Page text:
By Zach Colick and Nick Smith
Arizona Daily Wildcat
Thursday, September 29, 2005
The prospects of expanding the UA's medical school to Phoenix and raising tuition dollars will be on the minds of Arizona Board of Regents members who are meeting today and tomorrow to discuss such issues in Flagstaff.
The 10 voting regents will discuss general considerations and the effects about a possible tuition increase, but they will not vote on the matter because it's still early in the school year and it would be in violation of tuition setting processes, said Student Regent Ben Graff.
"We won't set any policy or bring the talks in a certain direction. It's all theoretical," said Graff, a third-year law student, adding that a university president must wait until the second semester to make a tuition setting proposal and then have students voice their concerns about it.
Graff said it's too early to tell if there will be a possible tuition increase for next year but wouldn't rule out the possibility of some form of increase.
To prevent students from dishing out more money to pay for their education, the regents are working closely with the state Legislature, encouraging them to allocate more of their funding for students so they can have the opportunity to attend one of the state universities, Graff said.
"We hope to show the state Legislature what kind of impact they can have on the cost of education," Graff said. "The state Legislature values education, and we hope they can act on it."
Tuition increases also have their benefits, Graff said, as the money goes directly to help students in need of financial aid and more class availability with smaller classroom sizes.
If the regents consider a tuition freeze, the Associated Students of the University of Arizona would not support it, said Erin Hertzog, ASUA executive vice president.
"It could be a good plan, but there's no structure to it," said Hertzog, a journalism junior.
The UA will have the most to lose from a tuition freeze because the new president will not have adequate funds to work with, Hertzog said.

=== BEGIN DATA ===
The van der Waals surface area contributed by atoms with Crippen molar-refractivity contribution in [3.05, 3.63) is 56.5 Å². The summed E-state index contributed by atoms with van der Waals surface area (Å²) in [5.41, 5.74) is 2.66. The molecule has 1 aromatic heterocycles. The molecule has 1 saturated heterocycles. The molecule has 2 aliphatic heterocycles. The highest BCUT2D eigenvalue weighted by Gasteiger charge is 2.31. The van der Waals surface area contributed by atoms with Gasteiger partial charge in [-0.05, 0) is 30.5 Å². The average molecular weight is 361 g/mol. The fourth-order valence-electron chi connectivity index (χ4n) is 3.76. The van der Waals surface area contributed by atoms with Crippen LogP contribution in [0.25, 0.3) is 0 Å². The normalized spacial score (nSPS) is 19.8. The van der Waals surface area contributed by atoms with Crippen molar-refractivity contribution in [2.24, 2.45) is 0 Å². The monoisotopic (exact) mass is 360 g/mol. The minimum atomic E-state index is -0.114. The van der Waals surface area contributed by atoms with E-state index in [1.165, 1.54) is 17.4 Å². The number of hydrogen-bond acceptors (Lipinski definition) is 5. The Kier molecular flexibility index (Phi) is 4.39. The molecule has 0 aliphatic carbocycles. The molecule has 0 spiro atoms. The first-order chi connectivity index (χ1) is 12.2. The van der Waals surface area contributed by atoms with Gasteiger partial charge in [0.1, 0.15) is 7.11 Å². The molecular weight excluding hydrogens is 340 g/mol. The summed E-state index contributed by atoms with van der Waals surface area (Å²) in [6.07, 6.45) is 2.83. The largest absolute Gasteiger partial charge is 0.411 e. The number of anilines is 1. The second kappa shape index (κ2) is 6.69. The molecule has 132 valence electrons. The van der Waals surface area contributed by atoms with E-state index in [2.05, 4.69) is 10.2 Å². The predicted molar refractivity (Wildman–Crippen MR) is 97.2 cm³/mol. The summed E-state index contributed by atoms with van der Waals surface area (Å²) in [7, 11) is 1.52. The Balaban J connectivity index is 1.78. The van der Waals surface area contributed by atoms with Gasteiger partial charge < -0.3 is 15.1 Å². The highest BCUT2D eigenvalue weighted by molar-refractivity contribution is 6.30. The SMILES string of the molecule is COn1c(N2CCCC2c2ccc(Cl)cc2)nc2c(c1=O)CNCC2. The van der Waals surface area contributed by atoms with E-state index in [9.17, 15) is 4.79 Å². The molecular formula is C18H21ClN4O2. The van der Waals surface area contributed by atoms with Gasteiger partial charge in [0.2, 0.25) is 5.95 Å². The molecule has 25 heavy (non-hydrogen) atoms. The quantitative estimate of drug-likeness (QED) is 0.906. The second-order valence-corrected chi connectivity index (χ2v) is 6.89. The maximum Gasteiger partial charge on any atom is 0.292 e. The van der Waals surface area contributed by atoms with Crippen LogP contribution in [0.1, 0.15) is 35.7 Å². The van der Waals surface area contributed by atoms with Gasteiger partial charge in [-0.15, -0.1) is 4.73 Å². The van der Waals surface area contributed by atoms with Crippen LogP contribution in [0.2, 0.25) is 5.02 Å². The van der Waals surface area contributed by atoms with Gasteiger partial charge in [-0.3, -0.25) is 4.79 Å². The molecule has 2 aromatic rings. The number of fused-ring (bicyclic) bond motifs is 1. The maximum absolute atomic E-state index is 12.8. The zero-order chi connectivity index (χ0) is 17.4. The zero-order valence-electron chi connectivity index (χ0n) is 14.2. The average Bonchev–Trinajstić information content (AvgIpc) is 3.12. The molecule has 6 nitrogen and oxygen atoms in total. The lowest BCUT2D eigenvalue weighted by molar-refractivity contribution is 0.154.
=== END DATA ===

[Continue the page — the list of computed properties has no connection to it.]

Instead of keeping tuition at the same level, ASUA would like to see a gradual increase in order to keep up with university budget needs.
Students like Randy Vasquez think a tuition freeze would help students afford college.
"I think it's good for the undergraduates," said Vasquez, a nutritional sciences graduate student. "I was in the same boat while I was studying for my bachelor's."
Undergraduates on scholarship like Cara Ammann are also concerned with rising tuition.
"It's beginning to get completely unaffordable," said Ammann, a classics senior.
If Ammann were not on scholarship, she would be forced to take out loans to continue her education, she said.
Another major issue on the agenda is the expansion of a medical center in Phoenix.
The UA and Arizona State University are requesting a budget expansion of the Arizona Biomedical Research Collaborative building, which will house cancer and diabetic research.
If the request is approved the universities will be allowed to sell no more than $33 million in certificates of participation to fund the project, according to the board of regents' agenda.
About 150 students graduate from the UA medical school each year, and because of the lack of classroom space and the amount of professors to graduate future doctors, Graff said he hopes an expansion of the medical school to Phoenix would bring the figure to more than 250 graduating students a year.
Thus far, Gov. Janet Napolitano has given financial support with a $7 million grant toward opening classroom doors in Phoenix, an amount Graff said is "a small amount for a very large capital project" but still encouraging.
Graff said the expansion would also give students a choice of where to attend medical schools and that each school would provide special areas of study.
"This creates both a partnership with ASU and a more collegiate atmosphere in Arizona, and gives students more opportunities," Graff said. "This would be a huge benefit to the state."